The latest version of a new iOS app, Peach, was released on January 7, and by January 8, there was a buzz — on Twitter, mostly — with speculation and praise. No one — not even those most vocal about the newness of the new app — seemed to know exactly why it was so exciting. (“But the URL,” you could almost hear, “is Peach-dot-cool! It’s cool!”) The buzz, then, developed: With mystery comes intrigue.
The interface for Peach is clean enough; it’s simplistic and fairly intuitive. As for its purpose, it’s touted as a cross of Slack and Twitter, in that you can post semi-public musings and also employ commands (“magic words”) to make your social media-ing less hernia-inducing. Type “D” and you’ll see the option for “draw: Draw something,” which, naturally, allows you to draw something akin to an MS Paint masterpiece. Typing “B” will give you the option for “battery: Current charge,” which, vitally, shares your iOS device’s current battery percentage with your friends, and typing the letter “M” gives you the option of “move: Movement today,” which lets you brag about how many steps your iPhone has recorded you taking that day.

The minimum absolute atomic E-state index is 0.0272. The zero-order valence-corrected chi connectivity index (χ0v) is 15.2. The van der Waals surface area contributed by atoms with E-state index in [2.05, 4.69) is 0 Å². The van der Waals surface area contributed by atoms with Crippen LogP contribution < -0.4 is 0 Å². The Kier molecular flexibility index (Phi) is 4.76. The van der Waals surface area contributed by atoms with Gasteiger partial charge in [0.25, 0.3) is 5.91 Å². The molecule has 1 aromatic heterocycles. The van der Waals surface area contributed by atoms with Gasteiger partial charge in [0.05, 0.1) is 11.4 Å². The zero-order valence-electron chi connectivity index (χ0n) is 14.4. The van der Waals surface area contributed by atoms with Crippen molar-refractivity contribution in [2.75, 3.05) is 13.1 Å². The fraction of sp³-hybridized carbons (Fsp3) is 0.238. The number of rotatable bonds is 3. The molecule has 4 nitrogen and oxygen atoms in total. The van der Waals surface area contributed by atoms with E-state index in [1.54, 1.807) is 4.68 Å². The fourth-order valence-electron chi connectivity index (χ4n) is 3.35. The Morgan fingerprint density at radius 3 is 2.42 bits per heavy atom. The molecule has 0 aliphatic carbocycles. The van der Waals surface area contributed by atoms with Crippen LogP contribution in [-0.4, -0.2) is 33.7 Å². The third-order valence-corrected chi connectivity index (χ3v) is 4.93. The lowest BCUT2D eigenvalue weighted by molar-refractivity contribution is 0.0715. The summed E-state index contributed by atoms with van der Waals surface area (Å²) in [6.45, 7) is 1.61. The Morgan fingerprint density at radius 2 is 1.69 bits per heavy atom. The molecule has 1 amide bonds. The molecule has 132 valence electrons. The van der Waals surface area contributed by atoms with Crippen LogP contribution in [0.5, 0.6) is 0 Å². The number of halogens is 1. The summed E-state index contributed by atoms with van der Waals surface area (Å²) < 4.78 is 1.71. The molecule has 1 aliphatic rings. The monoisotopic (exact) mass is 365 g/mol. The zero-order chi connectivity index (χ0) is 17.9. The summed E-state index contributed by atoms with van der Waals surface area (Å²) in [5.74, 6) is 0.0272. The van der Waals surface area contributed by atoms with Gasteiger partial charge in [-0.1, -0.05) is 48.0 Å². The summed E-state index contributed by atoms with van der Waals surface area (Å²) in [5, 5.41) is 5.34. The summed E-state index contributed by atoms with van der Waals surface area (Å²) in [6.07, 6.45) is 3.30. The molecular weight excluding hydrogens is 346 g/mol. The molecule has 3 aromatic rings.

Here at Inverse we tried the app out. We immediately decided that it was more exciting to scoop valuable usernames than to actually use the app. Unfortunately, @rihanna and @justinbieber were already taken, precluding the realization of our dreams, and dreams of internet worshippers flocking to our faux-profiles with their offerings. Elsewhere on the app, people seemed dedicated to figuring out what exactly Peach was about.
Some joined Peach only to then wax philosophic about Peach.
Others used the opportunity to express unbridled anticipation.
Some used Peach as an outlet for a sort of meta-commentary — if you will — on the meaninglessness of both modern life and social media.
One user just started tweeting, but on Peach:
Finally, some attempted to track the app’s functionality.
Dom Hoffman, the co-founder of Vine, started Peach. It’s not the first venture since he left Vine: He apparently also started an app called “Byte” that currently has 12 reviews on the App Store and appears to enable its users to produce hodgepodge artworks that evoke elementary school collages.